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Title: Whole‐ecosystem oxygenation experiments reveal substantially greater hypolimnetic methane concentrations in reservoirs during anoxia
Abstract

Lakes and reservoirs globally produce large quantities of methane and carbon dioxide in their sediments, which accumulate in the hypolimnia (bottom waters) during thermally stratified conditions. A key parameter controlling hypolimnetic greenhouse gas concentrations is dissolved oxygen. Land use and climate change have increased hypolimnetic anoxia worldwide in lakes and reservoirs, which is expected to affect their methane and carbon dioxide concentrations. We conducted whole‐ecosystem oxygenation experiments to assess the effects of oxygen concentrations on dissolved hypolimnetic greenhouse gas concentrations in comparison to a reference reservoir and calculated the maximum hypolimnetic global warming potential in both reservoirs over three summers. We observed significantly greater hypolimnetic methane under anoxic conditions but similar carbon dioxide concentrations, leading to greater hypolimnetic global warming potential of anoxic hypolimnia. Our study indicates that the global warming potential of hypolimnetic greenhouse gas concentrations may increase as the prevalence of hypolimnetic anoxia increases due to global change.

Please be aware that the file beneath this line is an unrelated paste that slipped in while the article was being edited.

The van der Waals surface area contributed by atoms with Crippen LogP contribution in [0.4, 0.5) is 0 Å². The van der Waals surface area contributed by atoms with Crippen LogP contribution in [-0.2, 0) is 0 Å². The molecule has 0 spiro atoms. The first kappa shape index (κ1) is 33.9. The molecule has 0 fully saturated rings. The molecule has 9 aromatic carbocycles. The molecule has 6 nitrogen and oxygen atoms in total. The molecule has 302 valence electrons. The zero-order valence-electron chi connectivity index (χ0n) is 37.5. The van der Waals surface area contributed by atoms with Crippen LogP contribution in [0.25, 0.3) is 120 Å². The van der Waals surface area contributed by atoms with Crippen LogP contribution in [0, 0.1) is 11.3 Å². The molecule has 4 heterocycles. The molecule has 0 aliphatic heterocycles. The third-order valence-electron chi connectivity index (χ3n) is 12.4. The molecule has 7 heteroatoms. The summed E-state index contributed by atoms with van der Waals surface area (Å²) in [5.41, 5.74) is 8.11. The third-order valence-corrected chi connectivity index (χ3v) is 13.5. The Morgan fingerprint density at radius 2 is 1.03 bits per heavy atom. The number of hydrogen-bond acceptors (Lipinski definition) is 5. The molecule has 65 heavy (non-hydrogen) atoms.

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Award ID(s):
1933016 1926050 1753639 1702506 1737424 1933102
NSF-PAR ID:
10361013
Author(s) / Creator(s):
 ;  ;  ;  
Publisher / Repository:
Wiley Blackwell (John Wiley & Sons)
Date Published:
Journal Name:
Limnology and Oceanography Letters
Volume:
6
Issue:
1
ISSN:
2378-2242
Page Range / eLocation ID:
p. 33-42
Format(s):
Medium: X
Sponsoring Org:
National Science Foundation
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